The 24-year-old Mr. Flanagan has worked on a contract basis for the Pelican Institute’s Web blog, according to Mr. Kane.

“Robert has done terrific work, and I think very highly of him and am very sorry to see him in this difficult situation,” Mr. Kane said in a response by e-mail. “Needless to say, these allegations are serious and we…do not condone illegal or unethical activity of any type.”

Mr. Flanagan, who lives in New Orleans, is the son of William J. Flanagan, the interim U.S. attorney for the Western District of Louisiana. A spokeswoman at U.S. Attorney Flanagan’s office, in Shreveport, said he wouldn’t comment about his son’s arrest. Mr. Flanagan couldn’t be reached for comment.

Federal authorities didn’t explain Mr. Dai’s role in the incident but said the 24-year-old helped to conceive and execute the plan. Mr. Dai, who emigrated from China and who grew up in Illinois, was a junior administrator for a federally funded program in 2008 at Trinity Washington University in Washington, D.C., that exposed students to potential careers in intelligence in the aftermath of the Sept. 11, 2001, attacks. Ann Pauley, a spokeswoman at Trinity, said Mr. Dai stopped working at the school when the grant ended, in October 2008. Mr. Dai couldn’t be reached for comment.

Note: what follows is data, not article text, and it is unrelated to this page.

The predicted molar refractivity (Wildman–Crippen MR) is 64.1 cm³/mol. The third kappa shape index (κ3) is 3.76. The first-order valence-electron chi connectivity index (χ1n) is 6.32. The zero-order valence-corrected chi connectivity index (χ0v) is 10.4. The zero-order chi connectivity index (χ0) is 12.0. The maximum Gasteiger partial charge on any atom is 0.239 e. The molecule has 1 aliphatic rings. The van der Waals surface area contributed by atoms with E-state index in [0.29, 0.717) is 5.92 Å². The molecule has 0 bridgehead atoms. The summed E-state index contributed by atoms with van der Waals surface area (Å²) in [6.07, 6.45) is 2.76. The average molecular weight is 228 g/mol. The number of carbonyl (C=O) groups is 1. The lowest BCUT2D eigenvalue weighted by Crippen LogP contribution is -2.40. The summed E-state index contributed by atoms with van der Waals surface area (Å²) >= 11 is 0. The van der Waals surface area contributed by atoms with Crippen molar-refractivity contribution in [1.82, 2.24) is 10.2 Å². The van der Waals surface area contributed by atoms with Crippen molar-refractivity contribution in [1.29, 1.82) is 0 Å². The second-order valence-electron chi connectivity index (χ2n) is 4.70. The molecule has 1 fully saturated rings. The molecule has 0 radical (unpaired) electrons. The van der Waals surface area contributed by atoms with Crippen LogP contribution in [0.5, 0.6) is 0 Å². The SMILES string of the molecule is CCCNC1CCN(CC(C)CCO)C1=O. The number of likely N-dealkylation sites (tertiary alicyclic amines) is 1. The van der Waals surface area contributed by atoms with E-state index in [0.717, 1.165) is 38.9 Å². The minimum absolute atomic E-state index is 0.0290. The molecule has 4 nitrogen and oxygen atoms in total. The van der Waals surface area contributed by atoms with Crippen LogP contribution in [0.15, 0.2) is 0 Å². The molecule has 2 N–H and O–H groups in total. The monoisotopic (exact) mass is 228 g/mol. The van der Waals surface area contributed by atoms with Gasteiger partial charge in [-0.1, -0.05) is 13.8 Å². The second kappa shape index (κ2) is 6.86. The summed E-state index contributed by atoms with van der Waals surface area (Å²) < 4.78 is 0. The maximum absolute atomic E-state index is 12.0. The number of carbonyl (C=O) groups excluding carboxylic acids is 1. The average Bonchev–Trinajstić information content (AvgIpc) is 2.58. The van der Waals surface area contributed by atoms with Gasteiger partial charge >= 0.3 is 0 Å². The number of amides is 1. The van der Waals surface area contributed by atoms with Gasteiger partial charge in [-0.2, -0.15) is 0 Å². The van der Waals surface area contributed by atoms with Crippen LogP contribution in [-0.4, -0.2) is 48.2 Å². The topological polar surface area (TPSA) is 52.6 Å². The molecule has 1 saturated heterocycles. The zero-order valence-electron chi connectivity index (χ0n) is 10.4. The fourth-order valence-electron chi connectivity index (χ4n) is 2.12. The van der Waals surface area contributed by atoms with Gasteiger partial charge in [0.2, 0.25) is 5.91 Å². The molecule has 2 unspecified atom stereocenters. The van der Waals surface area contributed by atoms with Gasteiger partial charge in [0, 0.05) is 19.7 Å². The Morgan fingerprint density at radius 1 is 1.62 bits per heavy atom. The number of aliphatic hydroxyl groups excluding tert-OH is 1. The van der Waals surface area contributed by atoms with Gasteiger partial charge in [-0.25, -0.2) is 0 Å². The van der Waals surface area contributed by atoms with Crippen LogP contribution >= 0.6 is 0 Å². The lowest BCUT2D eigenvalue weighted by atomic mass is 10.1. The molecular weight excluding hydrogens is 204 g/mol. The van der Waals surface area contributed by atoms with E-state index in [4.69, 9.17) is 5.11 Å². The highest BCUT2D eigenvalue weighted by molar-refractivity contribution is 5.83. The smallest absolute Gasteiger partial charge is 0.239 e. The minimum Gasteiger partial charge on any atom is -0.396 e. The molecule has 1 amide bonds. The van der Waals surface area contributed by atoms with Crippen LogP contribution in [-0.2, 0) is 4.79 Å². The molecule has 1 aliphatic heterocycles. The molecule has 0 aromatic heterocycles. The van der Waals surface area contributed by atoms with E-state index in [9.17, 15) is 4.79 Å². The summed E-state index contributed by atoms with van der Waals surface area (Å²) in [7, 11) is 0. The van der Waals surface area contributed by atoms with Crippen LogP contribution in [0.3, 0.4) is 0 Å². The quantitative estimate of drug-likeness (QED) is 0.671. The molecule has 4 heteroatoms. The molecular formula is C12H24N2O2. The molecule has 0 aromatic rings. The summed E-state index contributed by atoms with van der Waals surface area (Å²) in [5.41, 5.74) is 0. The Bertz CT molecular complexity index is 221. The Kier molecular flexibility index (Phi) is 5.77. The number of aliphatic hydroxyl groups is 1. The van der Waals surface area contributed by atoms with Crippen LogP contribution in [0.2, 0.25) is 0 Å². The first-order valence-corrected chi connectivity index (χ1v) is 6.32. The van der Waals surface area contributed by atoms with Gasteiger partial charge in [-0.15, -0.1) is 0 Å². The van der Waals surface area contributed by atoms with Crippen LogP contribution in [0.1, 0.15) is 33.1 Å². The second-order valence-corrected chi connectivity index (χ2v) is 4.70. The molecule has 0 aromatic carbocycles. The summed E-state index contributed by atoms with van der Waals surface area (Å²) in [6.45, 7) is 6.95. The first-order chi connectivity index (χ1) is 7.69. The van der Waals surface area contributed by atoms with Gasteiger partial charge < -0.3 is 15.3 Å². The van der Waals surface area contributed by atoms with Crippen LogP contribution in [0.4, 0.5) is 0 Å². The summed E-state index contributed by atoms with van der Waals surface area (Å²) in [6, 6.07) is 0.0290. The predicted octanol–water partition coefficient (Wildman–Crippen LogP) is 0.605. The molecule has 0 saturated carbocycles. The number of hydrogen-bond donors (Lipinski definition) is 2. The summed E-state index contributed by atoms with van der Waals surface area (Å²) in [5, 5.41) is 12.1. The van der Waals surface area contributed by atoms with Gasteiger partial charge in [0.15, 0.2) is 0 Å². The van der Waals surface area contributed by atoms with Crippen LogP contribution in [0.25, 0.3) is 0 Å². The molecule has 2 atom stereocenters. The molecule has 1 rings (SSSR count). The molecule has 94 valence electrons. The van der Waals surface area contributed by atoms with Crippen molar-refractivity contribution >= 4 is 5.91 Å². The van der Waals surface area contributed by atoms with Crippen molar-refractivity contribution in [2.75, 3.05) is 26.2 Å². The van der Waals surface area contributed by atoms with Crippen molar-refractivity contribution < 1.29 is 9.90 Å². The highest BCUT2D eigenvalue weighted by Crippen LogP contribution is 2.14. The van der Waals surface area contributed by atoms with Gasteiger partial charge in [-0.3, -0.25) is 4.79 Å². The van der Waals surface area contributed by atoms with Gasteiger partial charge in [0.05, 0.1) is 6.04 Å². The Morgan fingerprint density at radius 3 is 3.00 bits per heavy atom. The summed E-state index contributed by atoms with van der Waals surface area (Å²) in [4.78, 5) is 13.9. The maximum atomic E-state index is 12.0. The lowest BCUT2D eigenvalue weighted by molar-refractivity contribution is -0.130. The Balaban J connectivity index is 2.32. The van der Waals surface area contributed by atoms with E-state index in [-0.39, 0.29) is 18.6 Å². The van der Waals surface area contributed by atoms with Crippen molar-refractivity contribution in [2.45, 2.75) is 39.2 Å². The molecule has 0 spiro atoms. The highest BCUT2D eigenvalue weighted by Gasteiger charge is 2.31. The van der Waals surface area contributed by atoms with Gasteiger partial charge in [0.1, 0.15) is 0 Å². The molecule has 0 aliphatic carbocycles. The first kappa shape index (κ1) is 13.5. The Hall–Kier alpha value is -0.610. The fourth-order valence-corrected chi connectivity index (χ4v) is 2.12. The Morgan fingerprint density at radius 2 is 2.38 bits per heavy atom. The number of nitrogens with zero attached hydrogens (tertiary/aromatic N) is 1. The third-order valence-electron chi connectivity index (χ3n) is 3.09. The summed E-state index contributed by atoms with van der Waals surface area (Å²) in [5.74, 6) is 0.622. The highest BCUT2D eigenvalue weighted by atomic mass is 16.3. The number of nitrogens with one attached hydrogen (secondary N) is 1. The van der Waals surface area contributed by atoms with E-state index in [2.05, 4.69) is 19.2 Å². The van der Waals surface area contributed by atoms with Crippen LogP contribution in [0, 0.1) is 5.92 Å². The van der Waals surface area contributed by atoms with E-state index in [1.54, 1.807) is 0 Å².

RANGES FROM $499 TO $800!

Everything you know about computers just changed.

With its introduction of the iPad, Apple is likely to transform the way you do everything from read the newspaper to prepare business presentations. You might not experience these changes this year or next, but several years from now, you will likely look back on your current computer, even if it’s a brand-new model — yes, even one from Apple — as an archaic system that was clunky and frustrating to use.

The reason for this can be summed up in one word: touch.

The iPad is controlled with a 9.7-inch, touch-sensitive screen, and it heralds a transition from using a mouse and a keyboard for typical computing tasks to touching, tapping and gliding your fingers on a silky glass screen. Anyone who owns an iPhone or iPod touch, Apple’s other devices with a so-called “multitouch interface,” knows how wonderfully intuitive and intimate the experience can be, especially when compared to a hulking desktop machine.

The iPad signals the moment when computers changed from being bulky products tethered to desktops and power cords to thin, portable devices you can carry in one hand and slip into a backpack.